ISLAMABAD: After decades of filibustering, a National Assembly committee on Monday approved a draft law on Hindu marriages, paving the way for registering marriages in the minuscule religious minority of Pakistan.

Five Hindu MNAs were specially invited to the deliberations of the Standing Committee on Law and Justice on the Hindu Marriage Bill 2015.

Though delaying tactics continued almost to the last, the committee adopted the bill unanimously after making two amendments to fix the minimum age of the marrying male and female at 18 and making the law applicable to whole country, instead of just the federal territory.

Committee chairman Chaudhry Mahmood Bashir Virk regretted the long-drawn tactical delay in framing family law for the Hindu community.

“It was unbecoming of us Muslims in general and the political leaders in particular. We were required to facilitate the legislation, not obstruct it,” he said while talking to Dawn.

“If we 99pc of the population are afraid of 1pc, we need to look deep inside what we claim to be and what we are,” he added.

Chaudhry Virk and MNA Dr. Ramesh Kumar Vankwani had been pushing for approving the bill but members of other parliamentary parties who claim to be more liberal persisted with raising objections.

Even on Monday, Shagufta Jumani of the PPP and Ali Mohammad Khan of the PTI raised many queries about minimum age of a Hindu girl to be married and the status of marriage if any of the partner converted to Islam.

“The age issue has nothing to do with us – the Hindus are marrying their daughters after attaining the age of 18. Why do you object to it,” asked Chaudhary Virk.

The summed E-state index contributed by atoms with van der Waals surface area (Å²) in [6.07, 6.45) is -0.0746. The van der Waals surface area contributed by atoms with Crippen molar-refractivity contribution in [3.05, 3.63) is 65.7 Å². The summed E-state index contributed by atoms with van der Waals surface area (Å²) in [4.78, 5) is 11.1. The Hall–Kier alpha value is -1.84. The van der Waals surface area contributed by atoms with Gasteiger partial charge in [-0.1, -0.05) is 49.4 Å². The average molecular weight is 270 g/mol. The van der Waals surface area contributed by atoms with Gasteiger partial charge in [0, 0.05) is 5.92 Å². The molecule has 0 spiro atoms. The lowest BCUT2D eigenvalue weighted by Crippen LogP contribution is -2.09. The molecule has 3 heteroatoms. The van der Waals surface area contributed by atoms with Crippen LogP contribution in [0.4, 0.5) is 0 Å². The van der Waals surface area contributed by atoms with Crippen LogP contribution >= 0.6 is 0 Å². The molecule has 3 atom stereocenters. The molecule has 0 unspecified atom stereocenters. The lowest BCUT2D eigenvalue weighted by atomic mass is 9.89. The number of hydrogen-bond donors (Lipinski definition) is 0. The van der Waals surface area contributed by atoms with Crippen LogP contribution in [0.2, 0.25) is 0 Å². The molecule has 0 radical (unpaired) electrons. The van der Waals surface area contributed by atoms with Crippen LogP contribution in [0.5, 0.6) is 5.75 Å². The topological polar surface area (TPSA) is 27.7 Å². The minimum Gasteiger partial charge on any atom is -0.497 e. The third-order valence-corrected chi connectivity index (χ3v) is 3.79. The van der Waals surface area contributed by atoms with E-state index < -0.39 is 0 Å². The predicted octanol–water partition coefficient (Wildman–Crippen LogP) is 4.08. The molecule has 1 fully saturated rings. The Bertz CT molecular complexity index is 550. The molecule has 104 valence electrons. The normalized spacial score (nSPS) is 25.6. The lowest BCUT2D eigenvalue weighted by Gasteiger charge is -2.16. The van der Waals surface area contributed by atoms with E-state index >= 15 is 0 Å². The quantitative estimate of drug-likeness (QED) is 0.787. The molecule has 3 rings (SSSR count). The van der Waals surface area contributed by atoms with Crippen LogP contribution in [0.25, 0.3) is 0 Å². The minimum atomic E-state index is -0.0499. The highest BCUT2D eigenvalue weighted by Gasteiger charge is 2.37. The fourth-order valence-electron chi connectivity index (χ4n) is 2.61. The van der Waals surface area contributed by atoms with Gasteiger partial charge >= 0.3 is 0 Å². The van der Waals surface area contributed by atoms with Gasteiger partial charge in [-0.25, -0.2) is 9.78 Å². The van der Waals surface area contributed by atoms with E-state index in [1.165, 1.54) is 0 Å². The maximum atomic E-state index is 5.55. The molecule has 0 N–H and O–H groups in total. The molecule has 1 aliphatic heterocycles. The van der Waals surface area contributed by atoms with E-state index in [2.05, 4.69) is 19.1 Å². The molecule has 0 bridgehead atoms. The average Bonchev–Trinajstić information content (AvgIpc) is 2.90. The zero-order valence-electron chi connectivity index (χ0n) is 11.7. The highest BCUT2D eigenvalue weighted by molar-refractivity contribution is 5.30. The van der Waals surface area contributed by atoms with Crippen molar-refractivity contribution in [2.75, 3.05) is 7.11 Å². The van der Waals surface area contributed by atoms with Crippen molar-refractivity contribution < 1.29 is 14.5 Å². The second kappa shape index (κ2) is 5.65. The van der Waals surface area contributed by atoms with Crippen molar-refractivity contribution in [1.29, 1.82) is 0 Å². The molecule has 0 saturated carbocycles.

Mr Khan responded: “How will you or anybody determine that the girl is not underage?”

Dr Ramesh Kumar Vankwani of the PML-N told him that people start following the law gradually.

“Under the banner of Pakistan Hindu Council, I arrange mass marriage of around 100 girls every year and we clearly deny marriage of even an orphan who is under 18. Now people know it and they do not insist on marrying girls or boys below 18 years,” Dr Vankwani elaborated.

He also wanted to drop a clause in the bill that says - the marriage will be nullified if any of the partners converts to Islam. It was inserted by the Council of Islamic Ideology when the bill was sent for ‘sharia vetting’ some six months ago.

“Why a Hindu and a Muslim or Christian cannot live together as happily married couple?” asked Dr Vankwani.

However, his suggestion to drop the clause met stern resistance from Shagufta Jumani and Ali Mohammad.

Committee chairman stopped the discussion at this point to avoid “total collapse” of the meeting.

Dr Vankwani, later told Dawn, that open mindedness was wanting in the society. “If Hindu boys and girls elsewhere can marry into other religions why this cannot be a reality here?” he wondered.

After the 18th Amendment, the issues of religious minorities and their family matters became provincial subjects but the Balochistan and Khyber Pakhtunkhwa assemblies passed resolutions allowing the federation to legislate Hindu marriage law.

A similar resolution is pending in the Punjab Assembly while not much has been done in this regard by Sindh Assembly.

Published in Dawn, February 9th, 2016

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